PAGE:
• the recognition that literacy and numeracy support the learners’ vocational success • organisational policies and structures that allow shared planning and support embedded provision in practice • using tools and best practice such as initial and diagnostic assessments as well as ILPs (Individual Learning Plans) and/or other forms of on-going formative assessment An analysis of the results presented above indicate that good teaching and learning as well as delivery practices and team work contribute significantly to effective integration. Additionally, the importance of partnership and relationships has been recognized as essential (Casey et al., 2006). Like learners, programmes have ‘spiky profiles’ in relation to embedding. To achieve successful embedding, more is required than combining aspects, even if these can be considered critical features. Not one particular combination of features can guarantee successful embedding. What does add to the success and creates a critical difference is to what degree institutions make ‘the features work for learners’ (p. 28) and if LLN is regarded and valued as an integral part of the vocational discipline (Casey et al., 2006). Benefits of embedding Wider-ranging recognition of the benefits has been quite recent in New Zealand. Related educational policies have been supported in their operational implementation by a number of funding opportunities, national research projects as well as by capability building in the sector (Krsinich & Roberts, 2008). Research projects conducted overseas in recent years have shown the benefits of embedding literacy and numeracy into vocational and other courses (Casey et al., 2006; Roberts et al., 2005). Not only have learners programmes with embedded literacy and numeracy learning experienced a higher retention rates of students, those programmes have also showed a higher vocational success rate and higher satisfaction with students feeling better prepared for their future work (Casey et al., 2006). When skills and knowledge can be learned in the context they are required for, then learners can bring their personal context into the classroom. More successful teaching and learning is likely to take place and the transition into the practical application is easier (Collingham, 2005; Skillen et al., 1998; Tertiary Education Commission, 2008a). As Collingham (2005, p.19) points out, ‘the development of language or number skills does not take place in a vacuum, but in response to the contexts, educational or otherwise, in which we find ourselves.’ Academic Literacies Team The name of the Academic Literacies team at Unitec NZ reflects an approach that deals with LLN at level 1-3 programmes but has responsibility for academic literacy across all levels taught in the institution. In any education institution where a widespread initiative such as this is implemented, considerations centre around nurturing a sense of concerted and consistent community effort,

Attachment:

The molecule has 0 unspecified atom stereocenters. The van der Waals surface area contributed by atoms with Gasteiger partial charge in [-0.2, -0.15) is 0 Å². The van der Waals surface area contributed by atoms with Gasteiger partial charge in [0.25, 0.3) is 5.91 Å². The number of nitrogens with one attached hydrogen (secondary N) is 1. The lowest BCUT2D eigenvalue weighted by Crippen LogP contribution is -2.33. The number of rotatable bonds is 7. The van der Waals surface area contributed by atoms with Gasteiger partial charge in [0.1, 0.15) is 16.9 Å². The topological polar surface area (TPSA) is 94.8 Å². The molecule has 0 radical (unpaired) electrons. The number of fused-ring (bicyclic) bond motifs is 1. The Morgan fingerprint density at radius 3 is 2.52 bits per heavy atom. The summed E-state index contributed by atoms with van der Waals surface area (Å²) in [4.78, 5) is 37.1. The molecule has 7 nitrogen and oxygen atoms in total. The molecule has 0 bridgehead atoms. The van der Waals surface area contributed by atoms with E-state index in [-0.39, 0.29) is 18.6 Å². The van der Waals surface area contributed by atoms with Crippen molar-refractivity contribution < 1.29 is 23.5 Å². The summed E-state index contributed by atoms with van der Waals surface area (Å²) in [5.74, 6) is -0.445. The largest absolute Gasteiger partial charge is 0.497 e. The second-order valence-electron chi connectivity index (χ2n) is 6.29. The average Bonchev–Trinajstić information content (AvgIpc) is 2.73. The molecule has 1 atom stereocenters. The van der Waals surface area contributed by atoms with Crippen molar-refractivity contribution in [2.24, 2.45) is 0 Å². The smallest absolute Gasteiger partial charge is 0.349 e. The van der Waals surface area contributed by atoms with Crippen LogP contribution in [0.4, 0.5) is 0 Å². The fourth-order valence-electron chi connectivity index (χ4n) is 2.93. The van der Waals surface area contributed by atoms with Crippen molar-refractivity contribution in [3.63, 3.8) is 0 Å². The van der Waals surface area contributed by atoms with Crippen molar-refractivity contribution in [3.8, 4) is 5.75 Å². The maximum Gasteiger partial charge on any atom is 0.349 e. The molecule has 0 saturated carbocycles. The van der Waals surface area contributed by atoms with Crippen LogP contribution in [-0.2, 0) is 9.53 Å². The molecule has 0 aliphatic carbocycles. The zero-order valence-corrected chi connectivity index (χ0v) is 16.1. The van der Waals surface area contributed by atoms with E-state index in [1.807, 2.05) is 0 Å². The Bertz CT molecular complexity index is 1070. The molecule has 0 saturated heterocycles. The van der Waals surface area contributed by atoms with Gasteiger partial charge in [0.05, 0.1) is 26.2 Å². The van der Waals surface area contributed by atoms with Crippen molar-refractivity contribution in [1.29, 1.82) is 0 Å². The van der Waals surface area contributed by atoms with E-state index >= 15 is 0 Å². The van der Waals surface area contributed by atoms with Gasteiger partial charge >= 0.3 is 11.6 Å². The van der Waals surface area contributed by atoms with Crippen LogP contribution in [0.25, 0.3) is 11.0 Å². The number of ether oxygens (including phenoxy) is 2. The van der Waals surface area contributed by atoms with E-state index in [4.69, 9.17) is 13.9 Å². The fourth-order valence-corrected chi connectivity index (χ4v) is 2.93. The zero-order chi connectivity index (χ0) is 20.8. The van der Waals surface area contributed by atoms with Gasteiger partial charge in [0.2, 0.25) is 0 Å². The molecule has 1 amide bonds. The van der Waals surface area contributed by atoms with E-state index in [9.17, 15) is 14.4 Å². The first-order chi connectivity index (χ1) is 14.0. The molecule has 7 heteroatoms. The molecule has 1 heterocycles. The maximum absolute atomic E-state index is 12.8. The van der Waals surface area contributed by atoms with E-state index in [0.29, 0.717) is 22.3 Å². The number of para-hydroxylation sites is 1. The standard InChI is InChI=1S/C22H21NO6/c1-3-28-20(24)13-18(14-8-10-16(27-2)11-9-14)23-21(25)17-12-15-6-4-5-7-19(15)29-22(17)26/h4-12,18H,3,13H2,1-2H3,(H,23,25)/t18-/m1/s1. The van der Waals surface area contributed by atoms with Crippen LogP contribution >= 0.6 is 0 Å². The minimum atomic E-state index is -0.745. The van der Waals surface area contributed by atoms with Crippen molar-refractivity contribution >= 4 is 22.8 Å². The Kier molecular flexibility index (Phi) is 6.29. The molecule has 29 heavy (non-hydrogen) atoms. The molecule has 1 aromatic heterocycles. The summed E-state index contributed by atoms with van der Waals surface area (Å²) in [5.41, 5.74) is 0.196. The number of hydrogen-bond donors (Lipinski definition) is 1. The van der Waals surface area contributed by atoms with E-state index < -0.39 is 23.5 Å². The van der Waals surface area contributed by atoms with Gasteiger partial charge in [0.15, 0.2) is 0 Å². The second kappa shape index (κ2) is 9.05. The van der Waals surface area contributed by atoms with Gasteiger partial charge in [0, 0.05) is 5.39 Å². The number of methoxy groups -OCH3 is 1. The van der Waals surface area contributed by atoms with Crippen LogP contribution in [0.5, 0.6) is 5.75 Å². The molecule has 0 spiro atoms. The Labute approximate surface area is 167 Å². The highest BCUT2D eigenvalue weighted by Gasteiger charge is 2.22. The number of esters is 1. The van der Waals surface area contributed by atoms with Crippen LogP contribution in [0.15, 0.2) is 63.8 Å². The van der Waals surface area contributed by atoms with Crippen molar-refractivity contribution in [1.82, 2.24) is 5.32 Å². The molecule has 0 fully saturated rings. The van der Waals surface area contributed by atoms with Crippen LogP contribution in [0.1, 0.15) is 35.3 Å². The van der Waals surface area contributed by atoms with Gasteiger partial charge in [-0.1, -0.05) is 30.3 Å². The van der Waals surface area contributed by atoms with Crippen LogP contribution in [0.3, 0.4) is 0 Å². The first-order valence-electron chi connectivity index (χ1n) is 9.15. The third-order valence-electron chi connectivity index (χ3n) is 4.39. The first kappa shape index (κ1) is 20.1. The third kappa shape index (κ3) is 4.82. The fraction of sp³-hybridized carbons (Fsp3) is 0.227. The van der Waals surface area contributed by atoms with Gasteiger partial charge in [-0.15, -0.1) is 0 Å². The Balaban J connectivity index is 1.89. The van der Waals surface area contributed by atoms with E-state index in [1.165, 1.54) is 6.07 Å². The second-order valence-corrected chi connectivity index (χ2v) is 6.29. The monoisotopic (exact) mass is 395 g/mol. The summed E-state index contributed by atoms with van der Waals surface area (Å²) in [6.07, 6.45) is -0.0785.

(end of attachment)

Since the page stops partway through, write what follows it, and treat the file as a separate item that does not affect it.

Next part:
organising time release for training and for development of resources (Moser, 2007), providing access to overarching theoretical guidance, and offering relevant, accessible training (Owen & Allardice, 2007). Stakeholders need to be convinced that literacy and numeracy support couched within the discipline area is pedagogically sound, useful, valid, achievable and meaningful (Zemsky & Massy, 2004). Therefore, consultation with faculty in planning and decision making as well as building strong relationships is also imperative to cultivate faculty ‘buy in’, and to foster a sense of ownership of the initiative and associated resources (Owen & Allardice, 2007). Staff professional development Staff development needs to be cumulative, sequential relevant, accessible, and to allow opportunities for reflection, discussion and knowledge creation with a strong foundation of ongoing support (Prensky, 2007). Rosenberg further asserts ‘that staff development is a critical factor in achieving…sustainability’ of initiatives, referring to professional training and support as well as the ‘organisational culture that encourages staff engagement’ (2007, p. 9). The latter can be encouraged to adopt new pedagogies, technologies, tools, and vocabulary by the influence of ‘champions’ of the initiative, and the ‘viral’ influence of sharing best practices. At the end of 2007, in response to feedback, reflection and observation, CTLI have altered its approach to offering staff development partly by employing an approach to implementation and support informed by sociocultural principles. In the ‘Working with Schools’ initiative pairs of academic advisors work closely with nominated schools, encouraging the formation of communities of practice (CoPs), offering contextualised, discipline-specific workshops, ‘just in time’ training and support, team teaching, and knowledge exchange. Unitec Applied Technology Institute and the ‘tradeshow’ approach CTLI academic advisors have been working alongside the Academic Literacies team using a collaborative approach to build consistent relationships with staff in each department. This next section briefly refers to the specific example of Unitec Applied Technology Institute (UATI), describing the forging of affiliations over time, and the two staff development sessions that have been offered to date. David Clarke of UATI (who is also a member of the TEC cluster work) made the initial contact with the Academic Literacies team and has championed the initiative. He worked closely with a literacy expert who had been seconded to UATI (Nick Marsden) to provide student assistance and support staff development. UATI staff had a range of concerns; for example, uncertainty about what literacy actually meant and, practically, how they might integrate it into already extensive curricula. In particular there was discomfort with the notion of embedding literacy into the vocational courses as staff did not consider themselves ‘language’ teachers (Casey et al., 2006) and resentment that the school system had apparently not equipped students with suitable LLN skills. Workshops were requested, and in consultation with a group of UATI staff, were designed to help develop the awareness and skills of vocational tutors in relation to literacy and numeracy learning and teaching. Furthermore, it was identified that group discussions of issues (such as the role literacy and numeracy play in learners’ vocational success) would be efficacious, but that